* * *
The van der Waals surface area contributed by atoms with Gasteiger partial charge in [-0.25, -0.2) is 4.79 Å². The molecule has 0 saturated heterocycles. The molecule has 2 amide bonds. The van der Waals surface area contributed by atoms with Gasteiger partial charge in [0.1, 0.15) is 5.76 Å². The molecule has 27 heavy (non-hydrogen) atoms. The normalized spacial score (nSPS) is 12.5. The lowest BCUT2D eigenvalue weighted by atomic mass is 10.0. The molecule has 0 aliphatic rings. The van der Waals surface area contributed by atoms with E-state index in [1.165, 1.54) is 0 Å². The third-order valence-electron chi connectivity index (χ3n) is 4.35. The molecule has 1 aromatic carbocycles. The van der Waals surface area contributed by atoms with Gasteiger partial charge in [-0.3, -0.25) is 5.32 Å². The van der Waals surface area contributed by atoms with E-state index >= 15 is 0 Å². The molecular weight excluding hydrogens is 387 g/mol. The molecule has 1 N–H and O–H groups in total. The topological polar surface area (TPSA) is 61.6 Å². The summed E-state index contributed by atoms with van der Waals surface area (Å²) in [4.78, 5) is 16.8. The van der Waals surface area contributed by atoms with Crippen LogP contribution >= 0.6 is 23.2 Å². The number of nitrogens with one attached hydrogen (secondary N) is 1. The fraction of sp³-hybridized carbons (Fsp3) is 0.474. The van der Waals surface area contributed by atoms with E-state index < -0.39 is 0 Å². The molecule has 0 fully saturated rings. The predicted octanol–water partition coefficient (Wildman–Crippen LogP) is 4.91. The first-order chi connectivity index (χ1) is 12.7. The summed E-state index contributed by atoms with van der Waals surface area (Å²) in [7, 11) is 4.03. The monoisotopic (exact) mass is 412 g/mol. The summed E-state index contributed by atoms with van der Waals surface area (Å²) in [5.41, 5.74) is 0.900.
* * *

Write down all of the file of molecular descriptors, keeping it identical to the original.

The van der Waals surface area contributed by atoms with Gasteiger partial charge in [-0.25, -0.2) is 4.79 Å². The molecule has 0 saturated heterocycles. The molecule has 2 amide bonds. The van der Waals surface area contributed by atoms with Gasteiger partial charge in [0.1, 0.15) is 5.76 Å². The molecule has 27 heavy (non-hydrogen) atoms. The normalized spacial score (nSPS) is 12.5. The lowest BCUT2D eigenvalue weighted by atomic mass is 10.0. The molecule has 0 aliphatic rings. The van der Waals surface area contributed by atoms with E-state index in [1.165, 1.54) is 0 Å². The third-order valence-electron chi connectivity index (χ3n) is 4.35. The molecule has 1 aromatic carbocycles. The van der Waals surface area contributed by atoms with Gasteiger partial charge in [-0.3, -0.25) is 5.32 Å². The van der Waals surface area contributed by atoms with E-state index >= 15 is 0 Å². The molecular weight excluding hydrogens is 387 g/mol. The molecule has 1 N–H and O–H groups in total. The topological polar surface area (TPSA) is 61.6 Å². The summed E-state index contributed by atoms with van der Waals surface area (Å²) in [4.78, 5) is 16.8. The van der Waals surface area contributed by atoms with Crippen LogP contribution >= 0.6 is 23.2 Å². The number of nitrogens with one attached hydrogen (secondary N) is 1. The fraction of sp³-hybridized carbons (Fsp3) is 0.474. The van der Waals surface area contributed by atoms with E-state index < -0.39 is 0 Å². The molecule has 0 fully saturated rings. The predicted octanol–water partition coefficient (Wildman–Crippen LogP) is 4.91. The first-order chi connectivity index (χ1) is 12.7. The summed E-state index contributed by atoms with van der Waals surface area (Å²) in [7, 11) is 4.03. The monoisotopic (exact) mass is 412 g/mol. The summed E-state index contributed by atoms with van der Waals surface area (Å²) in [5.41, 5.74) is 0.900.